§ Mr. Doughty
The hon. Member knows what I was referring to. He is entitled to say that the charge is too high, but to suggest that this money is going into the Consolidated Fund with the rest of taxation money, to be used for general purposes, is accusing the Chancellor of the Exchequer of embezzlement.
§ Mr. Hamilton
I want to get this clear. We have never had an assurance that all this money will be devoted to the Health Service. I call attention again to the fact that we are here discussing something which involves Scotland and we still have no representative from the Scottish Office with us. We must continue to make these protests at the continued absence of a representative of the Scottish Office on a matter which vitally concerns all the Scottish people.
§ Mr. Ross
In his opening speech—I presume that I can refer to it as his opening speech, and that he will reply to the points that have been raised—the Economic Secretary said that he had to insist on this Title, in the interests of consistency. He should have a look at the Parliamentary history of the matter, as should his hon. and learned Friend the Member for Surrey, East (Mr. Doughty). Does not the hon. and learned Member see any difference between these proceedings and the proceedings on the Measures of 1957 and 1958? Does not he wonder about the Chancellor of the Exchequer? Does not 706 he wonder why the Economic Secretary is here?
§ Mr. Ross
If he will study the Commons proceedings relating to the principal Act and the 1958 Act he will find that they were conducted by the Minister of Health and the Secretary of State for Scotland. In other words, they had every appearance of having something to do with health. But if he studies the earlier proceedings on this Bill he will find that the Financial Secretary admitted that this was a Treasury Bill. We suggest that if it is the Government should "come clean", and call it by its proper name—the Finance (No. 1) Bill, 1961. If anyone is muddling the country it is the Government, who claim that this Measure has respectable origins and is related to the National Health Service.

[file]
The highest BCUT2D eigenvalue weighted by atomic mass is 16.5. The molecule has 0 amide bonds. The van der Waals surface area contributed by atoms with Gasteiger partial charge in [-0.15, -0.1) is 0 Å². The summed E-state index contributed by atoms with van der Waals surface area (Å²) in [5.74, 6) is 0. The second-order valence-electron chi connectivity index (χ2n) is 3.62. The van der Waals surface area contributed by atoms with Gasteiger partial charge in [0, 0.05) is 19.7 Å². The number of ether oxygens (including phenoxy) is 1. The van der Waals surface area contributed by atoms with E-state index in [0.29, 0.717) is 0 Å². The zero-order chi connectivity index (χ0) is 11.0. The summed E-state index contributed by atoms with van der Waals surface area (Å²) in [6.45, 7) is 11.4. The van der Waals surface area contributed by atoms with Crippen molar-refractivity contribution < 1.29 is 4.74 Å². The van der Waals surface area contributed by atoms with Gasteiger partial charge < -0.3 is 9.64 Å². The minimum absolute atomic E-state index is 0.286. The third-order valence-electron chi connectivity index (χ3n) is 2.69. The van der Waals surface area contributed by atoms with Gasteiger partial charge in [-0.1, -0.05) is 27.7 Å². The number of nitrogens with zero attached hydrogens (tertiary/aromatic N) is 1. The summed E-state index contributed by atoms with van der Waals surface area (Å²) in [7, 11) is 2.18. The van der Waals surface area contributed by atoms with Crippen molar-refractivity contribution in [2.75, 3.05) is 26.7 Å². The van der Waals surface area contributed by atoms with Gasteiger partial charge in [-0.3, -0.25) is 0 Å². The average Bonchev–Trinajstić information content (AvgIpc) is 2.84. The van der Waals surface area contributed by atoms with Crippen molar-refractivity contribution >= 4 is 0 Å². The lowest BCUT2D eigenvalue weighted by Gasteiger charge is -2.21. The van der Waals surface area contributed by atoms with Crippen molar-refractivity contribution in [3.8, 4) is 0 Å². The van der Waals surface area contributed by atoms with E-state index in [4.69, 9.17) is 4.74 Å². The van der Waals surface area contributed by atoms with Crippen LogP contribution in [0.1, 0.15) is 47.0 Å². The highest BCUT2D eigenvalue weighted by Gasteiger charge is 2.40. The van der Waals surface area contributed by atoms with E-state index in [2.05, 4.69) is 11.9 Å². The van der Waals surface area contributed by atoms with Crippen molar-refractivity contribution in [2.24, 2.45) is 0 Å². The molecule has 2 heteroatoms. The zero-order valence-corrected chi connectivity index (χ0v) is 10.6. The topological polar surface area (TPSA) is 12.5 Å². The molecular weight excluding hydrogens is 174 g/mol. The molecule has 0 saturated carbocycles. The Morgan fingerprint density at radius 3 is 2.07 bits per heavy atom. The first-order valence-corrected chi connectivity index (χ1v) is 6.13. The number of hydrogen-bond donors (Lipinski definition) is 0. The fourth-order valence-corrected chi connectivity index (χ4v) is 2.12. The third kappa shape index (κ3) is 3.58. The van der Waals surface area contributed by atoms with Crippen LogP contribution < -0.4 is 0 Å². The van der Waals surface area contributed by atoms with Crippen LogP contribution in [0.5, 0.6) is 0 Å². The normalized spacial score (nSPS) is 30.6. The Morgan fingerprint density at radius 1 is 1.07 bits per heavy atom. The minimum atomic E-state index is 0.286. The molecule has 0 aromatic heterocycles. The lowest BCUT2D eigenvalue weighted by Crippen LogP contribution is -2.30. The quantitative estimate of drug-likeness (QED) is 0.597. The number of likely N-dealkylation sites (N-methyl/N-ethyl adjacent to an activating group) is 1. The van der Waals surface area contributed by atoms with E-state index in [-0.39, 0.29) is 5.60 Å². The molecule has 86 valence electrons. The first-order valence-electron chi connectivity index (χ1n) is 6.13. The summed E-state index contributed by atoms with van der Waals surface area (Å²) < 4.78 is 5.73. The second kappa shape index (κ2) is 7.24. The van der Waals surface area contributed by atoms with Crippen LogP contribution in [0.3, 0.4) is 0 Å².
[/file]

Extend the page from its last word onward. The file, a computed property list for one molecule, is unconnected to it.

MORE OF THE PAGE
The moneys collected under the Bill are collected by the Ministry of Pensions and National Insurance. They no longer go into the National Insurance Fund. That is where the hon. Member for Barry (Mr. Gower) got lost. His Parliamentary history is poor. The National Health Service contribution, as such, was a creation of hon. Members opposite in 1957. It goes to the Exchequer, along with all the other moneys which the Exchequer collects. This is just another way of raising money, and we object to this Measure being paraded before the country as something to do with the Health Service.
I had certain doubts about the Financial Secretary's explanation being in order when he was referring to the Northern Ireland aspect. Since he went into it, however, he might as well have gone the whole way. The 1920 Act, as amended by the 1946 Act and other Acts, relates not to two, but to three classes of person. He might have told us about the position of the Armed Forces. Why was there no reference to subsection (5), which is still applicable to Northern Ireland?
§ Mr. Gower
Admitting that the money is collected by the Ministry of Health or the Ministry of Pensions and National Insurance, or the Treasury, cannot the hon. Member see any distinction between money collected for a specified purpose —[HON. MEMBERS: "It is not."] Yes—for a specified purpose—and money collected for general taxation, which could be used for schools, roads or anything else?
§ Mr. Ross
Does the hon. Member appreciate that this money is collected with and cannot be separated from National Insurance contributions? It goes into what is referred to as a combined contribution. After that, one lot goes into the National Insurance Fund and the other gets lost with the rest of the moneys going into the Exchequer.
§ Mr. Barber
I had not intended to take up an undue amount of time on this matter, because I had thought the Committee wished to get on to points relating to certain classes of individual. But I will do my best to deal with all the points that have been raised.
The hon. Member for Edinburgh, East (Mr. Willis) asked whether we could refer to the Measure by any other name. So far as I know he will incur no penalty if he refers to it by any name he pleases. That is made apparent from the opening words:This Act may he cited.…
§ Mr. Willis
I can see that the hon. Member is not very well versed in this controversy. We are often told by the Government that "may" must be construed as "shall" in certain contexts.
§ 4.30 p.m.
§ Mr. Barber